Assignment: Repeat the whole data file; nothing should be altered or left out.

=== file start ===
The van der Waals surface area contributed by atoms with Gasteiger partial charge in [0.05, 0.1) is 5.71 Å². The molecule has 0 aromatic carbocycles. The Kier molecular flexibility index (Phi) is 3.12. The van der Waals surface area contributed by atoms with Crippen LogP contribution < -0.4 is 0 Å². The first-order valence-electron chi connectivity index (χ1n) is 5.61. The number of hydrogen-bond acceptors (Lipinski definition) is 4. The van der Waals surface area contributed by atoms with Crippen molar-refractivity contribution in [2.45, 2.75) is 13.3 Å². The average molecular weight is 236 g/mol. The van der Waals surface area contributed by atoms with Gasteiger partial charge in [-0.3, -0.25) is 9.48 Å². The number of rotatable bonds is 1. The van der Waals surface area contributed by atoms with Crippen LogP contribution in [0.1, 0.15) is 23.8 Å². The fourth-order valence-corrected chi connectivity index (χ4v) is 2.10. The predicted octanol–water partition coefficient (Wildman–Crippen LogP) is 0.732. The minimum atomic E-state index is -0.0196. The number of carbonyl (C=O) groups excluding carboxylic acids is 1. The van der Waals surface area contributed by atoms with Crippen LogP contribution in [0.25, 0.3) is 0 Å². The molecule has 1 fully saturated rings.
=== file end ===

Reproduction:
The van der Waals surface area contributed by atoms with Gasteiger partial charge in [0.05, 0.1) is 5.71 Å². The molecule has 0 aromatic carbocycles. The Kier molecular flexibility index (Phi) is 3.12. The van der Waals surface area contributed by atoms with Crippen LogP contribution < -0.4 is 0 Å². The first-order valence-electron chi connectivity index (χ1n) is 5.61. The number of hydrogen-bond acceptors (Lipinski definition) is 4. The van der Waals surface area contributed by atoms with Crippen molar-refractivity contribution in [2.45, 2.75) is 13.3 Å². The average molecular weight is 236 g/mol. The van der Waals surface area contributed by atoms with Gasteiger partial charge in [-0.3, -0.25) is 9.48 Å². The number of rotatable bonds is 1. The van der Waals surface area contributed by atoms with Crippen LogP contribution in [0.1, 0.15) is 23.8 Å². The fourth-order valence-corrected chi connectivity index (χ4v) is 2.10. The predicted octanol–water partition coefficient (Wildman–Crippen LogP) is 0.732. The minimum atomic E-state index is -0.0196. The number of carbonyl (C=O) groups excluding carboxylic acids is 1. The van der Waals surface area contributed by atoms with Crippen LogP contribution in [0.25, 0.3) is 0 Å². The molecule has 1 fully saturated rings.